NNPC in public consciousness is synonymous with corruption, Adebayo Obajemu takes a look at the series of landmark corruption allegations that define the oil giant
KPMG in its report on corruption in NNPC gave a damning verdict. As far as the 41-page report is concerned, the NNPC is a cesspool of monumental corruption and fraud. The report detailed the corporation’s sharp business practices, violation of laid down rules and regulations, illegal deductions of funds belonging to the state, and failure to account for several billions of naira that should go to the federation account.
The agency, the report says, has also severely defrauded the country in subsidy claims. Auditors found that between 2007 and 2009 alone, the NNPC over-deducted funds in subsidy claims to the tune of N28.5bn. It has not been able to account for the sum ever since.
Now under President Buhari, there have been many allegations about corruption in the NNPC and the latest is the $25 billion contracts scandal involving the Group Managing Director of NNPC, Dr. Maikanti Baru. Dr. Ibe Kachikwu, minister of state for Petroleum had written to Buhari detailing many infractions, contracts scandal, and disregard for due process in contract award under Baru.
This government had promised to stamp out corruption, during the election; however, recent developments show that is corruption still present in the main institution that superintend the oil economy. Impunity which this government accused its predecessor of has assumed higher dimension.
The Federal Government, through the Federal Ministry of Finance, hired KPMG and another Nigerian auditing firm, S.S. Afemikhe & Co., in July 2010, to look into the books of the corporation following allegations of “wrongful deductions at source by the NNPC to fund its operations” by the 36 state governors.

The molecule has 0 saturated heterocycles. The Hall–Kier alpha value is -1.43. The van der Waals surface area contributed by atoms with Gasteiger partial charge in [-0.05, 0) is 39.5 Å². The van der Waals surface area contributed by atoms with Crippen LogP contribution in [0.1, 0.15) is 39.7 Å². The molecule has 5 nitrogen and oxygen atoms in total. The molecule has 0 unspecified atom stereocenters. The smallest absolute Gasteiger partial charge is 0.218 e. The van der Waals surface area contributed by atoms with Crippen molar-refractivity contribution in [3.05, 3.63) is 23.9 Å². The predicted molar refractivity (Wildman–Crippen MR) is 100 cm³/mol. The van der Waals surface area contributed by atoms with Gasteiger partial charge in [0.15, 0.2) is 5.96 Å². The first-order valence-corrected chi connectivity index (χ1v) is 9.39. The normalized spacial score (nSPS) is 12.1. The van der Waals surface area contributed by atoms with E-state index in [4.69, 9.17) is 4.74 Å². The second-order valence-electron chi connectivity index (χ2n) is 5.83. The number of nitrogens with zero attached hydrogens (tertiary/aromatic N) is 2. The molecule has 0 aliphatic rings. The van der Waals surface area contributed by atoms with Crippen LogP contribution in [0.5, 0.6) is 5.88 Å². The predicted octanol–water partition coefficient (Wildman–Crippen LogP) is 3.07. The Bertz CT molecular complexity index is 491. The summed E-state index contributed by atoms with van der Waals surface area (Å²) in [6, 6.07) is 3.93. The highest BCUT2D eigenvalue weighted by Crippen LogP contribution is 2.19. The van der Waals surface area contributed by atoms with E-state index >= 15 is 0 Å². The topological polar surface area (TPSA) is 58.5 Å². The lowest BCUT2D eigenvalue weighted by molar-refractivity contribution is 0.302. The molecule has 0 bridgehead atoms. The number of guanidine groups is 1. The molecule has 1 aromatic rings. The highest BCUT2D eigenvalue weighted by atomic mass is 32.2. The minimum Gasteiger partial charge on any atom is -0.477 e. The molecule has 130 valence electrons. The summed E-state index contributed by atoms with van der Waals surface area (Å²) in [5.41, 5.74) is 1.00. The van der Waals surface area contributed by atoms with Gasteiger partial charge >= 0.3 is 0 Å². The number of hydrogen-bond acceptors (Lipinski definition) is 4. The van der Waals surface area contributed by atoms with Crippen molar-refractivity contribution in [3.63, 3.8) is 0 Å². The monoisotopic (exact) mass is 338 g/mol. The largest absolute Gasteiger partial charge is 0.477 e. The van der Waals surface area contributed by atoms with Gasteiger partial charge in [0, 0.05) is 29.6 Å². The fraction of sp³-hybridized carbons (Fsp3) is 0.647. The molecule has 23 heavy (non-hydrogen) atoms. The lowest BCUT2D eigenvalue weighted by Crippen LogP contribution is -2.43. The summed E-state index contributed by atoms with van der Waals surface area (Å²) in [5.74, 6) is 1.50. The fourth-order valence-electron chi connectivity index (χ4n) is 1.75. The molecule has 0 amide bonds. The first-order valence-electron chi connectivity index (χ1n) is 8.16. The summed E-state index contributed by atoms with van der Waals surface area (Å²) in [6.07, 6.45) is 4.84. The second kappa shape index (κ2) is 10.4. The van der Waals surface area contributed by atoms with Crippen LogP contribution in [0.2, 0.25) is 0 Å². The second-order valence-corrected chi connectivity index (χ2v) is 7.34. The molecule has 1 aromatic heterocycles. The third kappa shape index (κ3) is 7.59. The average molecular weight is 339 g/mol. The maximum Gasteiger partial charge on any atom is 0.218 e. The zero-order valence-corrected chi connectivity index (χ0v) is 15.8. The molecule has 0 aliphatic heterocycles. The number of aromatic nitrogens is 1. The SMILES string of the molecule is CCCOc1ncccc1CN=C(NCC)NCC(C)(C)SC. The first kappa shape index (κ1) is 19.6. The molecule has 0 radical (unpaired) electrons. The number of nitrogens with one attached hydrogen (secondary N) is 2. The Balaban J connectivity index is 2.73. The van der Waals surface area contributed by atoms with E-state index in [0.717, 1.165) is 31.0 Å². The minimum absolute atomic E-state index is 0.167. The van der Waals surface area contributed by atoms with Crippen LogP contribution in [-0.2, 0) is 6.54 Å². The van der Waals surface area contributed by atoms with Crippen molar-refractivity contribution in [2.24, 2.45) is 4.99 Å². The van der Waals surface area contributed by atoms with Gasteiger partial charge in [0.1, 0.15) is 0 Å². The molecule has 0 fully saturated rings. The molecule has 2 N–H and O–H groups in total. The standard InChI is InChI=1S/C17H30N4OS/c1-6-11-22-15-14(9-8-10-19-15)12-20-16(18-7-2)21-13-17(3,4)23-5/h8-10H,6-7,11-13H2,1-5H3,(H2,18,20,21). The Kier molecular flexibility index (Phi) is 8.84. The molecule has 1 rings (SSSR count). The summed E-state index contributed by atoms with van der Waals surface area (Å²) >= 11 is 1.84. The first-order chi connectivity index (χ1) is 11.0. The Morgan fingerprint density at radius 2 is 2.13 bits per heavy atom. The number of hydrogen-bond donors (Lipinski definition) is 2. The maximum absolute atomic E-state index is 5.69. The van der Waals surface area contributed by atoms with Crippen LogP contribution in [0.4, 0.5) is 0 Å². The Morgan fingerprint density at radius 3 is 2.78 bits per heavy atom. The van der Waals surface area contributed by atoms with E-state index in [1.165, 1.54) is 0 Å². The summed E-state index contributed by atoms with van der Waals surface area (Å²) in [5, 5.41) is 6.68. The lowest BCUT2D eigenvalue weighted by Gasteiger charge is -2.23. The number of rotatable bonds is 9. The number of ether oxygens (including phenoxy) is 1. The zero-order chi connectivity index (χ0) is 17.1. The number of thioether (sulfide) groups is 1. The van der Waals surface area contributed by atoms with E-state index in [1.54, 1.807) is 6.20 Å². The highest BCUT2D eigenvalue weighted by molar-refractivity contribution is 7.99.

There were also concerns at the time that “the procedures for managing and reporting the country’s crude oil and gas revenues are opaque and characterized by gaps, overlaps and inconsistencies in the role of key parties responsible for the assessment, collection and reporting on these revenue streams.”
Officials of the petroleum ministry and the NNPC, a source at the finance ministry disclosed, developed cold feet after the auditors were sent in, and indeed tried hard to frustrate the representatives of the two audit firms by failing to supply evaluation criteria for commercial bids submitted in respect of petroleum products importation.
Believing that would turn the auditors away, our source further explained, the corporation also failed to provide them with other relevant documents such as the criteria for allocation of products and product volumes to importers/suppliers and periodic prequalification list of approved products importers/suppliers. But in spite of the difficulty they faced, the auditors were able to determine that the NNPC had been anything but transparent in the management of our country’s oil resources.
The report that emerged from the audit was just too damning that the leadership of the petroleum ministry, the NNPC and some few other elements in the Federal Government have worked hard to keep it away from the 36 state governors and federal lawmakers in particular and Nigerians in general.
Stealing the states blind
In what is likely to anger state governors, the audit established that the corporation was in the habit of arbitrarily estimating subsidy claims and then over deducting funds from proceeds of domestic crude sales.
“For example,” the report said, N25bn was deducted as subsidy estimate for September 2009 from domestic crude sales proceeds while PPPRA approved a subsidy of N23.8bn; N35bn was also deducted as subsidy estimate from November 2009 but PPPRA approved only N21.3bn.”
The auditors’ analysis indicates “over-deduction for these two months amounted to N14.9bn. However, only N4.2.bn was swept into the Federation Account by the NNPC as adjustment for subsidy claimable in the two months.” That is beside the N11.8bn subsidy claim the NNPC claimed it paid for imported products that didn’t reach consumers.
State governors have always complained that the NNPC was shortchanging them through illegal deductions from revenues payable to the federation account.
Fraudulent underhand tactics
Over-deduction is however not the only way the corporation is defrauding the federal and state governments. According to laid down regulations, the NNPC is invoiced in dollars for domestic crude allocations but is expected to remit the equivalent naira value to the Federation Account. But auditors found to their chagrin that in doing that, the corporation used exchange rates far lower than those published by the Central Bank of Nigeria.